Pedal to Paris with Dani Braithwaite

We spoke to one of our newest recruits, the Whitby based Sports Massage Therapist, Dani Braithwaite about her experience on the recent Royal British Legion Pedal to Paris. We chatted to Dani to find out about what she got up to during the event, what her typical day was like and her advice to any […]

We spoke to one of our newest recruits, the Whitby based Sports Massage Therapist, Dani Braithwaite about her experience on the recent Royal British Legion Pedal to Paris.

We chatted to Dani to find out about what she got up to during the event, what her typical day was like and her advice to any future therapists.

Credit: Matt Alexander
  • Can you tell us a bit about your background, what you do and how long you’ve been doing it?

I graduated as a sport and exercise science student from the University of Birmingham. Throughout my three years I developed a love for anatomy, so post graduation I completed a sports massage therapy course, and I am so glad I did. Im fairly new to the world of massage, only qualifying this January but I’m loving every minute. I set up my business at the local gym and find I’m forever growing in confidence and developing my skills in every session.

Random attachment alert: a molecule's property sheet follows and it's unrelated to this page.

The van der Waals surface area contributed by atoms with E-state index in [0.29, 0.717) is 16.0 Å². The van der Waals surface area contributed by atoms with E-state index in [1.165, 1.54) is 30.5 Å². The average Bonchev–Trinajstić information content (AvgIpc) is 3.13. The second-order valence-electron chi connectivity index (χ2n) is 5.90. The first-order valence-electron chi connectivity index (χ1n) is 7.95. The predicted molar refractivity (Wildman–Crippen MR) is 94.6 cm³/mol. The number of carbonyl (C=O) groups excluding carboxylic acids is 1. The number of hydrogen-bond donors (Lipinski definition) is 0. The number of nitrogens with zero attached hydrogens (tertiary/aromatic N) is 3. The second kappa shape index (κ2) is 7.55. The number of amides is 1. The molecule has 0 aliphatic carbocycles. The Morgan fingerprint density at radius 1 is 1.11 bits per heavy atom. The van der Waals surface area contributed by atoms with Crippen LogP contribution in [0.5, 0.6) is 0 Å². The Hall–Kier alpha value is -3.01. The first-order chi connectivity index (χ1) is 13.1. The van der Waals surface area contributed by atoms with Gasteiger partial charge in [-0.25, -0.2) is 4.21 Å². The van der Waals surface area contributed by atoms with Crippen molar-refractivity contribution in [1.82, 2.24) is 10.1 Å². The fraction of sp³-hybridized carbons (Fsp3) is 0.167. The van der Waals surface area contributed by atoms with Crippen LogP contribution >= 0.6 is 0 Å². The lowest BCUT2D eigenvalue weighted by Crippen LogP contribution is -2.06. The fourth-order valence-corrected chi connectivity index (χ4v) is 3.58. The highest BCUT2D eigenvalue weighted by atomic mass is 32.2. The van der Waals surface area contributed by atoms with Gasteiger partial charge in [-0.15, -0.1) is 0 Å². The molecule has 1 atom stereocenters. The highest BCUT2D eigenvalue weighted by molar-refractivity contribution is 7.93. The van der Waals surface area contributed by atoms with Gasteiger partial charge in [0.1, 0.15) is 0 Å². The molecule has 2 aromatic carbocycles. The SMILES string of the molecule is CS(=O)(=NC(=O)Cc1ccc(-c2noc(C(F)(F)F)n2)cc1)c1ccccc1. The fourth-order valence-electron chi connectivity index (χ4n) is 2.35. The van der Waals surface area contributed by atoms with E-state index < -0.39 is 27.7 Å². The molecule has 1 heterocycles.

• What time did you get up each day?

The first morning was the earliest, which was a 4.45am wake up. The cyclists had their longest day and we had to be at start to ensure everything was set up and ready for the cyclists arriving. For the rest of the trip it was about 6.30am, so a quick shower and a bite to eat and then we were in the cars going to the start point.